Z*Magazine: 24-Aug-88 #120From: Atari SIG (xx004@cleveland.Freenet.Edu)
Date: 07/31/93-09:31:11 PM Z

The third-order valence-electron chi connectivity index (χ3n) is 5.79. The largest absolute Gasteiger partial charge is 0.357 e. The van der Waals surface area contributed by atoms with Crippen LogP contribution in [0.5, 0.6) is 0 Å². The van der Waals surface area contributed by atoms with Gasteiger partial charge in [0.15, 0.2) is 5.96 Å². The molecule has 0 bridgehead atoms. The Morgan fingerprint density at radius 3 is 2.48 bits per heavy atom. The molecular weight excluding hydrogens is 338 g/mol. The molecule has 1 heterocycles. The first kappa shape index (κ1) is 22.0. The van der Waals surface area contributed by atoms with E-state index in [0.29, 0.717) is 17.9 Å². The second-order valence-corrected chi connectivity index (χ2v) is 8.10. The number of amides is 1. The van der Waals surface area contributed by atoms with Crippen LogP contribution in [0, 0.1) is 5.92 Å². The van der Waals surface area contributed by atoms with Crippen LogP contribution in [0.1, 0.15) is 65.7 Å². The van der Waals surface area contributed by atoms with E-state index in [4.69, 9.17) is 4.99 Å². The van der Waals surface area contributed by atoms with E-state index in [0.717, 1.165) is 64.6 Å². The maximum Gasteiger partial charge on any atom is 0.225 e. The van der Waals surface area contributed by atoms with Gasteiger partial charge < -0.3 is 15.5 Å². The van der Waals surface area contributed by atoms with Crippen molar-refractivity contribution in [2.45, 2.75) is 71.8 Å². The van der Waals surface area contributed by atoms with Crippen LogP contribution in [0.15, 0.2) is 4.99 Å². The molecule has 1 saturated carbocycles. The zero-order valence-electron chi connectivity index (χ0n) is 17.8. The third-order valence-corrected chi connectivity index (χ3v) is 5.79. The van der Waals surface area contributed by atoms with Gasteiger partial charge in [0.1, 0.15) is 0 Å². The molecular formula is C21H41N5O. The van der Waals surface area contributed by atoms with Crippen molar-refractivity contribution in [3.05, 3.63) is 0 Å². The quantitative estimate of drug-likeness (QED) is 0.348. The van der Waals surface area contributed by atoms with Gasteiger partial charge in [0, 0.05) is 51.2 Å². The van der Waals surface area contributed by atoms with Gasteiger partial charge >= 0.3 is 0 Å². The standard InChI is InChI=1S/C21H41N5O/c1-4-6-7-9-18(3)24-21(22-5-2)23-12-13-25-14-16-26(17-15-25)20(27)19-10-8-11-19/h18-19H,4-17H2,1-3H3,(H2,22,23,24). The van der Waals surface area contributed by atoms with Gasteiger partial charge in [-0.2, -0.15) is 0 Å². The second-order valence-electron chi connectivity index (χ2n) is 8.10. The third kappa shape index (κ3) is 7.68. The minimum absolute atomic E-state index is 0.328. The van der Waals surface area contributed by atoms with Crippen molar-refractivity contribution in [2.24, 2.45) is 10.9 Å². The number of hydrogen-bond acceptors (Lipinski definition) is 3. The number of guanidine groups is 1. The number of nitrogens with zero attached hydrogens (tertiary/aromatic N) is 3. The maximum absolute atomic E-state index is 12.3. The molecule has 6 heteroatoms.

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From: xx004@cleveland.Freenet.Edu (Atari SIG) Subject: Z*Magazine: 24-Aug-88 #120 Date: Sat Jul 31 21:31:11 1993 ZMAGAZINE August 24, 1988 Issue #120 CONTENTS <*> Deegans Desk........News and Commentary............John Deegan <*> Copyrights..........Part 1.......................June B. Morre <*> CompuServe 8 Bit Filename Policy....................CompuServe <*> Atari 8 Bit News and Comment.........................John Nagy <*> Credits Deegans Desk (News/Commentary) by John Deegan (Editor) I have found it very difficult over the last few weeks of editing this fine publication, to comment openly about the 8 bit community. The news of releases has been slow and looks to be a that way for awhile. The only open commentary has been targeted at the Carina II BBS software. At times I have felt that it would be in very poor taste to even pursue the subject, but based on the material I have received this week, I would say that this entire matter has really gotten out of hand. One important note noticed was the fact that Ron Kovacs did not present another side to the issue. After reading his original commentary in Issue #112, I have to say the Ron detailed his personal thoughts in the article with a few suggestions. One point was missed that I will print now. Carina II offers a money back guarantee. So, if you are not satisified with the product, you can always send it back. In looking over past issues of ZMagazine, I did notice that Ron dedicated one entire issue to Carina II and subsequent issues detailed a few help files from the software. It seems to me that there was excellant support from ZMagazine at the beginning, this alone should reflect the attitude Ron Kovacs and ZMagazine felt before the problems arose. The Carina II BBS System may still be having a few problems. This however can only be assumed from the messages I received. If there are indeed problems, I am sure the Carina II staff will take action accordingly to correct them. I also noticed that there were a few helpful messages from the concerned, with suggestions and possible cures. This alone shows the concern of the owners and the team work required to assist the author. If your system is a Carina II BBS and you are having problems, Please call the Carina II support system. You can also call any Carina II BBS System and get a quick response. In other news, rumors abound the Michigan area and Michigan Atari Magazine. In case you havent noticed, User Group material is buried in the back of the issues, the price has risen a few cents, and advertising isnt the best. From observing the recent releases, the entire flavor of the magazine has gone from User Group newsletter, to independant publication. There is nothing wrong with that particular approach, but leaving the User Groups behind is a real bad move. My understanding is that Michigan Atari Magazine represents (8) local user groups. The question I have is where the heck are they week to week? Is there an apparent oversight in the publishing or editing duties? Are the User Groups NOT submitting material? Whatever the excuse, piling the main support of the magazine in the back, and publishing off the wall comedy as editorial feedback is very poor thinking. How about listing all the User Groups on the cover? On the second page? Adding a simple line to your cover stating you are representing the following user groups? Lets get back to how you started and not give the impression that you dont care. I am sure there are a number of members out there wondering what is going on. How about it? Instead of looking into the heavens and producing a financial monster, how about representing and reporting from your area. A lot of work goes into publishing, but leaving the impression, which I feel others may pick-up, that you are no longer representing a user group, leaves a sour taste in my mouth. In Atari news: Atari Stock UP!!! August 19, 1988 Stock Sales Last Net Chg. DWG Corp 707,300 7 1/2 up 3/4 Wang Lab B 267,700 9 off 1/8 Hasbro Inc 262,300 14 3/4 up 1/4 NY Times 253,200 25 7/8 up 1/8 Dome Petrol 215,600 1 7-64 unch Conquest Expl 202,200 2 1/8 up 1/8 Echo Bay Mn 189,300 18 1/4 up 1/8 Lionel Corp 181,900 4 3/8 up 1/4 Atari Corp 166,800 7 unch <----------------- Prop Cap Tr 111,800 21 1/4 up 2 1/2 The ST-REPORT artwork contest ends August 31, 1988. If you havent sent in your entry, please take note of the date. For more information on the ST- Report artwork contest, Please read ST-REPORT! Special sign-up offer appears in ST-Report. If you are interested in signing on to CompuServe and get a special $15.00 credit as a new member, take a look at the most recent release. CHANGES AHEAD There are MORE changes ahead for ZMagazine. In September look for release days to change to SATURDAY. More details will appear next week. Other changes in the offering include: <*> XE Game System Coverage <*> Action Programming Series <*> Software Reviews (1 or more every week) <*> Extensive Commentary columns <*> ZMAG Technique Returns with a new writer <*> User Group Report <*> ST-Report Update <*> Pilot Programming (For Kids) <*> Education on the 8 Bit <*> Garbage On The Line returns <*> and more.......... These are just a few of the columns we are working on for fall. If you are interested in writing or commenting, Please call us voice between the hours of 7pm-11pm at (201) 968-8148. Ron Kovacs will be around to answer the phone. Please note that we cannot promise a connect since Ron may not be available all the time. You may also send your commentary to: Syndicate ZMagazine, Post Office Box 74, Middlesex, New Jersey, 08846- 0074. ______________________________________ Copyrights Part 1 Copyrighting Public Domain Programs by June B. Moore, JD Member, California State Bar There is concern about the copyright status of the programs provided by innovative and diligent members of the CP/M Users Group to the Group with the understanding, explicitly stated or otherwise, that the programs were contributed to the "public domain." The term "public domain" means, from a legal point of view, a program or other work that does not have copyright protection. The indiscriminate use of the word confuses the copyright issues. A work disclosed to a specific group of people for a limited purpose is not necessarily "public domain" software. A new federal copyright law went into effect on January 1, 1978, which complicates the following discussion for that software written and/or contributed prior to that date. I will start with a discussion of the law as it applies now and to programs written after January 1, 1978. The new law is Title 17, U.S. Code. Any written material (including computer programs) fixed in a tangible form (written somewhere, ie a printout) is considered copyrighted without any additional action on the part of the author. Thus, it is not necessary that a copy of the program be deposited with the Copyright Office in Washington for the program to be protected as copyrighted. A contribution of a program to the members of the public (CP/M Users Group) for their noncommercial use constitutes a license for that purpose and that purpose only. It does not destroy the programmers rights in the copyright to the program. HOWEVER, the government does not enforce the programmers rights. A copyright is a property right, just like the right you have in the house you own. If someone trespasses on your property, the cops may come and put the fellow in jail, but they will not stop him from doing it again nor will they procure compensation for any damage the intruder may have done to your property. You have to do that yourself by going to court. So it is with copyrights. In order to prevent anyone from selling your programs you must ask a court (federal) to stop him by an injunction and to give you damages for the injury he has done to you by selling the program. Going to court requires that the program be registered with the Copyright Office in Washington,D.C. The fee is $10. The government will prosecute CRIMINAL copyright infringements, such as where someone simply copies (as in copying an audio or videotape) for profit, and when the government can show criminal intent (ie, knowing violation of the law or fraud in the acts of the copier). This is not done very frequently except in the case of wholesale audio and video taping pirates. The copyright law has a concept known as a "derivative work." A derivative work is one which is based on a work already entitled to and protected by copyright. The original author of a work has the sole rights to "derivative" works derived from his work. He can authorize (license) others to prepare derivative works from his work, as in the case of a programmer of a Users Group program who says "If anyone fixes this for a DCHayes MM-100, let me know." I suspect that many of the programs contributed to the Group and their modifications fall within this category of license - that is, users have been allowed to prepare derivative works. However, the original author does not lose his original copyright! And all the derivative works made using the original are dependent on the continuation of the license except as to the parts added by the author of the derivative works. A simple explanation might help: A program provides for generating data showing ratios for sales to inventory turnovers (I know the example is silly), and the output is simply a bunch of numbers. The second programmer decides to enhance the program by turning the numbers into some kind of chart or graph. The program that generated the numbers is protected as to the original author. The output formatting ONLY is protected as a license derivative work to the second programmer. The restriction placed on the programs in recent years limiting use to individuals on their personal machines and denying use of a program for commercial purposes is probably a valid restriction of the license granted in the CP/M Users Group Library. It constitutes fair warning to all who would lift the program and attempt to convert it to commercial purposes that such use is not licensed. It is not clear that such restriction applies automatically to earlier donations to the Group, unless there is something explicit in the documentation that accompanies the work itself when it is distributed. In many instances, the programs donated prior to 1978 were not copy- righted (that is, contained no copyright notice and were not registered with the Copyright Office). The status of these programs is not clear, although a case can be made that they were initially distributed only to paid-up members of the CP/M Users Group. My documentation from the Users Group, which is undated but which is postmarked June 13, 1978, states "The material [donations of programs] is received by the Group with the understanding that the contributor is authorized to make it available to hobbiests for their individual non-commercial use.....Members receiving material are free and encouraged to share it with other hobbiests for their individual non-commercial use." The membership information included a request for any member's knowledge of persons violating the non-commercial restriction on the programs distributed. A membership fee of $4 was charged for 1978 as a prerequisite to receiving material. This limitation on the prospective use of a program obtained from the group indicates that the distribution was limited to non-commercial users. Pre-1/1/78 software that was not automatically copyrighted and did not contain a copyright notice could be protected only under state laws in existence at that time. The state laws varied considerably but generally the rule is that, if the work was not distributed willy-nilly to the public without restriction, the state law protected the work even if the federal law niceties were not complied with. The problem is whether the restrictions of the CP/Users Group distribution were sufficient limitations on the "publication" of the program. Publication destroys a state law copyright, making the work free to all. "Publication" here means making it available to the public at large, even though restrictions were placed on the initial disclosure of the program. That is something only the court or jury actually hearing the case can decide and may well turn on facts not available to me. For example, was any real effort made to prevent computer stores from distributing the programs to their customers who were not members of the Group? Were the non-commercial use limitations explained to those customers? To the computer stores? One other concern has been expressed by some program authors, those authors who have desired not to have their programs modified but whose programs have nonetheless been modified. Referring to the discussion above about the limitations on use of contributed programs, if the limitation did not authorize anything but "use" of the program, then the modifications constituted "derivative" works that were not authorized. This, unfortunately, would be a very tricky thing to prove, and it would have to be proved - how did the parties understand the authorization to use the programs (ie, was modification prevented but noncommercial use allowed?). If there was an implied license to modify (for example, because the program was included with other programs in which modifications were explicitly authorized), it might be very difficult to prove infringement under either the state or federal law, depending on which was applicable. It should be clear from the above, however, that modifications of programs entitled to copyright protection are infringements if they are not authorized by the owner of the copyright in the original program. The problem is in the proof of lack of authorization. Since January 1, 1978, all programs are protected by federal copyright laws without regard to copyright notice or registration with the Copyright Office and the state laws no longer apply. The federal law "preempted" the state laws on that date. But the federal rules apply across the board ONLY to works first "fixed" or "written" after that date. However, improvements or modifications in one's own program can qualify for federal copyright protection under the new law and perhaps those interested or affected by the problem should make formal registration of their works as well as including the copyright notice somewhere in the program. ---------------------------------- It is obvious that most volunteer programmers do not have the finances or time, or inclination for that matter, to pursue a legal remedy in the courts. At the same time, they do not want the software they authored to be used by others for commercial gain without some control over its use. I suggest that microcomputer software authors nation-wide form an organization similar to that of ASCAP or BMI, although on a smaller scale, to monitor improper uses of software donated to the hobbiest for personal use. Only through concentrating the efforts and power of all authors can real protection be obtained. Otherwise, the unscrupulous vendor is going to take his chances that the individual programmer will not or can not defend his copyright. Such a group might be formed with the support of an active computer group like the NJ Amateur Computer Group or the Homebrew Computer Club in California. Or it could be established independently if there were sufficient interest and an organizer could be found to do the necessary paperwork, collect the dues needed to provide a war chest, and hire the attorneys and other persons necessary. It wouldn't have to be a full time job for anyone but it would have to be more than volunteer activity. My suggestion appeared (anonymously) in an article in the July 1982 Microcomputing. I am not interested in doing it, although I would cooperate with any efforts along these lines with counsel and advice. I suggest, however, that an early attack, which might include programmers for profit whose programs are slightly modified by fly-by-night vendors without compensation, will establish the principles necessary to deter future invasions of your copyrights. June B. Moore, JD Member, California State Bar ______________________________________ CompuServe Atari 8-Bit Forum Filename Policy Since February, 1987, SIG*ATARI has been accepting files with 'standard' Atari filename extenders. The right choice of an extender makes things MUCH easier for those who will be downloading your contributions from the libraries. Please include an extender in the name of every file you upload! And remember, CompuServe filenames are only SIX characters long with a 3-character extender. If you specify a longer name, the extra characters will be ignored. Here's the official suggested filename extenders: OBJ - Machine Language object file EXE - 'Load and Go' Object file COM - SpartaDOS COMmand file BAS - SAVEd Atari BASIC program LST - LISTed BASIC program BXL - SAVEd BASIC XL program BXE - SAVEd BASIC XE Program TUR - SAVEd TURBO BASIC Program PIC - Picture Data file AMS - Atari Music System song file DOC - Documentation file TXT - Text file ASM - LISTed assember source code M65 - SAVEd MAC65 source code file ACT - Action! source code file PAS - Pascal source code file CTB - Compiled Turbo BASIC program ARC - ARChived file (see below) ALF - ALF CRUNCH file (see below) DCM - DISKCOM file (see below) BIN - CIS 'A-protocol' files ONLY We ask that you do not use .XMO for an XMODEM file; using a standard extender helps to identify a file's contents more easily. Also, we strongly request that you do not use CompuServe's 'A' protocol when uploading new files. Please use Xmodem or CompuServe 'B' protocol when uploading files. If you have no choice but to use 'A', PLEASE be sure to use the .BIN extender in the filename and CLEARLY state in your file's description that it was uploaded using CompuServe 'A' protocol. Please note that some files uploading before February, 1987 may still have the .XMO and .BIN filename extenders. A Word About File Types... As you have undoubtedly noticed, many of the files in the libraries are listed with "/binary" appended to the filename. THIS DOES NOT MEAN THESE FILES NEED TO BE BINARY LOADED!! CompuServe classifies each file as one of the following: ASCII -- Standard 7-bit ASCII text file that can be 'captured' or <R>ead online BINARY -- 8-bit program or data file that MUST be downloaded using an error-checking protocol such as Xmodem or CompuServe 'B' protocol. RLE -- Run Length Encoded picture file (can be viewed online using VIDTEX or TSCOPE) GIF -- Graphics Interchange Format picture file (can be viewed offline using the 8 bit GIF viewer) CompuServe appends "/binary" next to the names of 8-bit files, "/rle" next to RLE picture filenames, and "/gif" next to GIF picture filenames. All other files are ASCII text. Files that contain 8-bit data (any character with an ASCII value greater than 127) MUST be uploaded as a 'binary' file! This includes SAVEd BASIC programs, object ('load') files, ARC files, etc. When uploading, you can choose this option by specifying 'TYPE:binary', or selecting the '8 bit' Menu Choice. === ARC, ALF, DISKCOM === If you want to upload a number of related files to the Library, we suggest you use one or the other of these 'file compaction' programs. All are available in Library 3. There are many similar programs around, but we'd like to standardize on the following: ARC is used to archive a number of related files into a single compressed file. ARC uses a sophisticated scheme to compress these files - an ARChive may end up only half the size of the original files, or even less in some cases. That translates into less time (and $$$) to download the ARChive. ALF is similar to ARC, but usually yields more compact files, and works faster. However, unlike ARC, which is also used on other computers (e.g., ST, IBM), ALF files can ONLY be extracted on an Atari 8-bit. DISKCOM compacts an ENTIRE DISK into one file for easy uploading and downloading. Experimentation is encouraged before you upload to see which method yields the most efficient results for your application. Whichever method you choose, remember: Don't include 'standard' files that most people already have. For example, don't include DOS 2.5, RAMDISK.COM, or the Turbo Basic interpreter. These just make your file take up more space and cost more time and money to download. If one of these 'standard' files is needed, just mention the fact in the file description; those who don't already have the necessary file can download it separately. Do choose 'binary' as the file TYPE when you upload an ARC, ALF, or DISKCOM file! These all contain 8-bit data, and any other choice will make the file unusable. If you have any questions, please do not hesitate to ask any of the SYSOPs for more info!! ______________________________________ Atari 8 Bit News Update by John Nagy Atari's former User Group Coordinator Sandy Austin was apparently only one of many faces that have changed in the administrative revolving door we call ATARI. CINDY CLAVERAN was appointed as new User Group Coordinator by Sig Hartmann, Atari President of Software (at least a few familiar names remain!). Cindy will be working on the User Group News, under the ATARI COMPUTER banner, along with new editor Elizabeth Shook.. You can contact her at Atari Corp (408) 745-2569, or on GEnie by her address "Cindy.C". User group officers in the Los Angeles area who had met with the momentary officials are stunned, but not surprized. "It seems that every time ATARI gets someone who knows what they are doing and seems like a positive mover, they fire them," said LA-ACE President Bill Lurie. He referred to the growing list of Breifly Employed Atarians like Jerry Brown, who brought his APPLE marketing expertise to ATARI for about 60 days last year. The departed officers who have been willing to say anything about their experiences at Sunnyvale agree: it's not easy working with the Tramiels. Lets hope that the "rugged individualist" attitude at ATARI will eventually allow SOMEONE to bring proven and fresh marketing and sales ideas into the seemingly drifting ATARI. Loose ends: Last time I mentioned that NEWSROOM for the 8-bit Atari was finally released but had a bug preventing use with the standard Atari 850 Interface. I got several "Newsrooomed" letters demonstrating that I was wrong, and several more thanking me for telling them why they couldn't get anywhere with their copy. This means one or more of the following: 1) Springboard Software (Not SPINNAKER as I mistakenly called them last time) may have fixed the bug in some later copies of NEWSROOM; 2) the bug report was false and many people simply can't follow directions; or 3) there are SOME 850's it will work on and SOME that it won't. I favor the last possibility. There are at least two distinctly different 850's... and they are different enough that some DOS packages even offer two different handlers for the R: modem port. If I find out for sure, I'll pass it along. Notice, however, that no other interface has had the problem reported. Also updating an older story, here's more on keyboard repairs for the Atari 8-bits. The "resistor addition" console key repair for the XE series suggested 3,000 ohm resistors jumperig the START, SELECT, and OPTION key connections at the keyboard connector socket. Some users have found that for their particular machine, 3,000 was too low, causing TOO sensitive a touch or even uncontrolled repeating of the console key press. If this happens, try 5,000 or even higher. At about 18 cents per resistor, you can afford to try several until you like the result. TIDBITS: Can you believe it? The Atari IBM PC clone lineup is still "coming", according to recent Company objections to stories awarding it the "ultimate vaporware". Also still coming is ADOS, now re-dubbed "DOS XE" or "XEDOS" depending on when you ask. It is the new Disk Operating System from Atari that will support the XF551 disk drive in its double sided mode. Although there is a version of SpartaDos (from ICD/OSS Corp.) that accomplishes this now, and I beleive that MYDOS can be persuaded to support it as well, ADOS was supposed to be a public domain inclusion with the drives. When the drives were ready and the DOS was not, the decision to ship with DOS 2.5 (ugh!) was made, with ADOS to follow in the public domain. Now, it appears that DOS XE will be sold commercially by Atari, although probably with a low price, and user redistribution may or may not be permitted. It should be noted that the new DOS requires 64K or more (an XL or an XE) and will not operate on the old 800 series of computers. Another delayed software item is now making its way to dealer shelves. The EXPRESS! terminal program specially made for the Atari SX212 1200 baud modem is available at last, with a SIO daisy-chain cable for the 8-bit Atari. The price is $19.95. Of course, most SX212 owners already have a copy of the Keith Ledbetter's modified EXPRESS! program that has been available for some time... and won't need another cable either. But for those who do, it's now available. Atari has had to defend itself for not including the cable and software in the original package. Their very reasonable response has been that the modem is useable on any brand of computer, and is being marketed as an all purpose unit (and a very good buy at under $100). To lose (and charge for) an SIO cable and 8-bit disk in every package, regardless of the buyer's brand of machine, would indeed be foolish. By the way, XF551 owners report that some older commercial program copy protection schemes are keeping them from using their new drives. The latest reports say M.U.L.E. and Pinball Construction set won't load, while ARCHON actually loads better than from a 1050. Of course a new set of cartridge format games, both new and revisited, are coming soon. Look for an adventure game, bases on the old calssic "ADVENTURE", but with 26 levels, called DARK CHAMBERS. It will be available on all three game formats, 2600, 7800, and XEGS. And by January there may be another game machine in the Atari stable. Based on the ST. "STGS"? Computer users hope the ST name won't be used and thus diluted, but software compatibility would be welcomed. FLASH! Atari mail order DOES still exist... direct from ATARI (retail prices of course). You can get a price list from Customer Relations, (408) 745-2367, or by mail at Atari Corporation, P.O. Box 61657, Sunnyvale, CA 94088, Attention Customer Services. Mail-order repairs and replacements for almost anything with ATARI's name on it are also available direct from the company. Remember the stories about trade-ups of 400's and 600XL's to 800XL's? It still is in effect, althought he price has risen. Now, $50 and any ATARI 8-bit computer in any condition will get you an 800XL by return mail. Trades are also available for the wiz-bang ATARI 1027 letter-quality printer. $75 and your 1027 clunker gets you up to the new and surprizingly good quality but slow XDM121. It is a tank of a printer and weighs a ton, but the true Daisy-Wheel print (a Silver-Reed clone, according to a salesman at Federated) is reasonably quiet, solid, and outstanding to look at. It should let you interchange font wheels, and a tractor feed is supposedly planned (yes, it is only friction feed at this point). Like the 1027, it requires no interface for use on the 8-bit Atari's. Retailing alone at $249, it is a terrible deal, but for $75 and somebodies junk for trade, it is a bargain. CREDITS Syndicate ZMagazine is published weekly by American Publishing Enterprises Inc. Opinions presented in this magazine are those of the original author and does not reflect the opinions of ZMagazine, APEInc or the editor. Oposing points of view are welcome and encouraged. You may send any reply to the following address: American Publishing Enterprises, Inc. Post Office Box 74 Middlesex, New Jersey 08846-0074 Attn: Issue #120 Syndicate ZMagazine Issue #120 is Copyright (c)1988 APEInc. All Rights Reserved. Reprint permission granted as long as Syndicate ZMag and the author are credited at the top of the article. Restrictive reprints are noted in any article. PUBLISHER: Ron Kovacs MANAGING EDITOR: R.F. Mariano ZMAG EDITOR: John Deegan ASSISTANT: Lisa Kovacs The following bulletin board systems are registered headquarter systems for distribution of ZMagazine. ZMAG NORTH (Launch Pad BBS) (201) 343-1426 ZMAG MIDWEST (Stairway To Heaven) (216) 784-0574 ZMAG SOUTH (Bounty Atari) (904) 786-4176 ZMAG WEST (Shadow Haven) (916) 962-2566 The Online Services have dedicated areas for distribution of ZMagazine. COMPUSERVE Go Atari8 - LIB 11 GEnie Atari8 - Library 13 DELPHI Group Atari - Database - News and Reviews THE SOURCE Coming Soon! ========================================================================